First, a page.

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    Homology and similarity

    23rd October 2006

    In bioinformatics and biology, the “homology” term is used quite often, and quite often it is mis-used. So what are “homology” and “similarity”, and how can one use these terms correctly?

    Zoologists and botanists make a distinction between homologous organs (of the same or very similar ancestry/anatomy: bat’s wing and human’s hand) and analogous (only functionally similar, but different in ancestry/structure) organs (e.g. bat’s wing and butterfly’s wing). Homologous organs are not necessarily similar (at least the similarity may not be obvious); similar organs are not necessarily homologous.

    In application to sequnces (DNA, RNA, proteins) the concepts of homology and similarity are often used the way author prefers to use them (reference). Phrases like “sequence homology”, “structural homology”, “high homology”, “significant homology”, or even “35% homology” are clearly incorrect, taking into account the definition above. However, these phrases are common in scientific articles. “Sequence homology” found its way even into the NLM’s Medical Subject Heading (MeSH) system (see here or here). This MeSH term has been assigned to approximately 150 000 articles in PubMed (at the moment of writing). Here, “homology” is used as a good-looking substitution for “similarity”.

    One could argue, that it might be left as it is – well, words might change meaning when migrating between spheres of knowledge. But in this case, the notion of “common ancestry” is being lost, as “homology” boils down to simple “similarity”. Thus it is reasonable to speak about “sequence (structure) similarity”, which might infer “sequence (structure) homology”.

    Whether similar sequences are homologues, depends on a number of factors. In short, the following criteria can be applied:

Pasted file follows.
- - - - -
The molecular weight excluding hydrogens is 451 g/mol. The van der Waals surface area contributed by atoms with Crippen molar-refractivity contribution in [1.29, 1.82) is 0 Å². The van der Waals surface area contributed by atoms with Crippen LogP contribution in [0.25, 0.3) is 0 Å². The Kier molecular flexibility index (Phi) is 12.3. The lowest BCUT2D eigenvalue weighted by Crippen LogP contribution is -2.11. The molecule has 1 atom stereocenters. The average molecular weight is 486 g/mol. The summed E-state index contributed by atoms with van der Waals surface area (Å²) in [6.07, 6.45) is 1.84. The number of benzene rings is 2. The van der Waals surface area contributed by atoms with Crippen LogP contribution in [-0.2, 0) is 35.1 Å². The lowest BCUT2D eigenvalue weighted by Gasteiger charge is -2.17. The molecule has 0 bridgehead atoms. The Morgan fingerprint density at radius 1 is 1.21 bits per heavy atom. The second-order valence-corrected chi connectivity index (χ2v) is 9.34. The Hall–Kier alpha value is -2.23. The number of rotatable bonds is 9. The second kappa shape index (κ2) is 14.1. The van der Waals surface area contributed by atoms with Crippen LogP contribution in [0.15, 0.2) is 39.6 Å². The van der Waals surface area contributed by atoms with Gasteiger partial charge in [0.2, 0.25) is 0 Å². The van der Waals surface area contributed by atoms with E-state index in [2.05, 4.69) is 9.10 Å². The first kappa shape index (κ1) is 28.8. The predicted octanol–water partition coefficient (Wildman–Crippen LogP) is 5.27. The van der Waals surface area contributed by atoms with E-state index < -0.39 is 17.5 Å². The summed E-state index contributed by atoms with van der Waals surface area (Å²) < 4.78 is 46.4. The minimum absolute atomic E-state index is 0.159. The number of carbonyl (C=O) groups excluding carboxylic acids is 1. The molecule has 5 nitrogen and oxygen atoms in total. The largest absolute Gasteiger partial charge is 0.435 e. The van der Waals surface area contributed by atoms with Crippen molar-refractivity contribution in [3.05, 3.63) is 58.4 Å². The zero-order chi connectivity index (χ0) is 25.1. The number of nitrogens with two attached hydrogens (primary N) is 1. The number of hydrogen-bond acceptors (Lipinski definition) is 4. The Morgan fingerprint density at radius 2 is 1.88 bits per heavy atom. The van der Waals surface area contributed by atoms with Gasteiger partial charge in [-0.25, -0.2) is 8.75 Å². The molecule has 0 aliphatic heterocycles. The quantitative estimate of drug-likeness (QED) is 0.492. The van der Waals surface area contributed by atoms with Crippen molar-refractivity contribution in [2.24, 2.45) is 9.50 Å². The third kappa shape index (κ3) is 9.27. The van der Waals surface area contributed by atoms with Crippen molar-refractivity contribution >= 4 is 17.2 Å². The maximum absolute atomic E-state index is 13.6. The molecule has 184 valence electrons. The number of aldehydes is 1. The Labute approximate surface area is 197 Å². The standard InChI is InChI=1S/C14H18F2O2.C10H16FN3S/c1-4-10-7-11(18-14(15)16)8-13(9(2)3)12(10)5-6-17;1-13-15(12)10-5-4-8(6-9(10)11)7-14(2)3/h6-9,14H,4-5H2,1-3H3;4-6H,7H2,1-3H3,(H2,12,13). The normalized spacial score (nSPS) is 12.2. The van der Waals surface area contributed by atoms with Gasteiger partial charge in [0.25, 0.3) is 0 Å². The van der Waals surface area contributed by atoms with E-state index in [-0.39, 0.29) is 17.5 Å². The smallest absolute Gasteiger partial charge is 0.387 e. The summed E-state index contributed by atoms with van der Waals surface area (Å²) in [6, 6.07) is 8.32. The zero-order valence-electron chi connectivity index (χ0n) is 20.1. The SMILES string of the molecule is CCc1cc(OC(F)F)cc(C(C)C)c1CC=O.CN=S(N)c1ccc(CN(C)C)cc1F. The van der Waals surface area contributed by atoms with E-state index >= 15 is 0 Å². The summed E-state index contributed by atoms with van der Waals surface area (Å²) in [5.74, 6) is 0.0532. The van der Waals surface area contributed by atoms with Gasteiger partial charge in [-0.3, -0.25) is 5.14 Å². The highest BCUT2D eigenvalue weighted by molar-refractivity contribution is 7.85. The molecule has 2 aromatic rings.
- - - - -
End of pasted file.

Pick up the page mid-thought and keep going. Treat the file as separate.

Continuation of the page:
• similarity level, %. If it’s 80% or more, you have a high chance of examining homologs. However, similarity alone is not sufficient.
    • random similarity probability (or, better, statistical reliability of similarity). One can compute an e-value (expectation value), which shows the probability of independent “co-evolution” of two sequences with final high similarity we calculated. This approach is used, for example, by BLAST, to determine whether sequence searching against the database generated reliable similarity results. Usually, the shorter the sequence – the higher is the “random similarity” probability.
    • based on similar sequences alignment, some dependancies might be found. For example, a short highly similar stretch of sequence might be present in all the investigated sequences, etc. This is an indirect indication of true homology, unlike the “highly similar”, but badly aligning sequences.
    • additional evidence can be used. For example, when comparing DNA sequences, protein sequences and 3D structure can also be taken into account. 3D structure, if available, is a valuable resource of similarity information, as it largely defines protein functions.

    That seems to be it for homology and similarity.
    Use words wisely, they are not an infinite resource ;-)


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